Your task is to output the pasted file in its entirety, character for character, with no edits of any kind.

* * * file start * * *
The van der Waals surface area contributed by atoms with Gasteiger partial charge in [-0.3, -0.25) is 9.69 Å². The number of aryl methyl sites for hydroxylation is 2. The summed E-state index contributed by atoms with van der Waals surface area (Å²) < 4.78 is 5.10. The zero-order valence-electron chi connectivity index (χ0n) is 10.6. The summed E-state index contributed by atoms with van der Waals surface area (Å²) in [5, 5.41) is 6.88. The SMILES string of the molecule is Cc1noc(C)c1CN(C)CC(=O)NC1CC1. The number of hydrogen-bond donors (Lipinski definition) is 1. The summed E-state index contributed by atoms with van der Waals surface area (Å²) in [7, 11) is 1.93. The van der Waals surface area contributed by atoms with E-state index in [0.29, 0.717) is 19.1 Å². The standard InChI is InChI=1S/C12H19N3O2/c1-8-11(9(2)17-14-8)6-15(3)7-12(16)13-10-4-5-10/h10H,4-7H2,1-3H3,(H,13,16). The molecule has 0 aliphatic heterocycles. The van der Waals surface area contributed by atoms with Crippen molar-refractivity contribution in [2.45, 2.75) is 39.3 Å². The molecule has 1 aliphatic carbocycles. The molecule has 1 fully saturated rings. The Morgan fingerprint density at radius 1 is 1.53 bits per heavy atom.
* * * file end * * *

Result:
The van der Waals surface area contributed by atoms with Gasteiger partial charge in [-0.3, -0.25) is 9.69 Å². The number of aryl methyl sites for hydroxylation is 2. The summed E-state index contributed by atoms with van der Waals surface area (Å²) < 4.78 is 5.10. The zero-order valence-electron chi connectivity index (χ0n) is 10.6. The summed E-state index contributed by atoms with van der Waals surface area (Å²) in [5, 5.41) is 6.88. The SMILES string of the molecule is Cc1noc(C)c1CN(C)CC(=O)NC1CC1. The number of hydrogen-bond donors (Lipinski definition) is 1. The summed E-state index contributed by atoms with van der Waals surface area (Å²) in [7, 11) is 1.93. The van der Waals surface area contributed by atoms with E-state index in [0.29, 0.717) is 19.1 Å². The standard InChI is InChI=1S/C12H19N3O2/c1-8-11(9(2)17-14-8)6-15(3)7-12(16)13-10-4-5-10/h10H,4-7H2,1-3H3,(H,13,16). The molecule has 0 aliphatic heterocycles. The van der Waals surface area contributed by atoms with Crippen molar-refractivity contribution in [2.45, 2.75) is 39.3 Å². The molecule has 1 aliphatic carbocycles. The molecule has 1 fully saturated rings. The Morgan fingerprint density at radius 1 is 1.53 bits per heavy atom.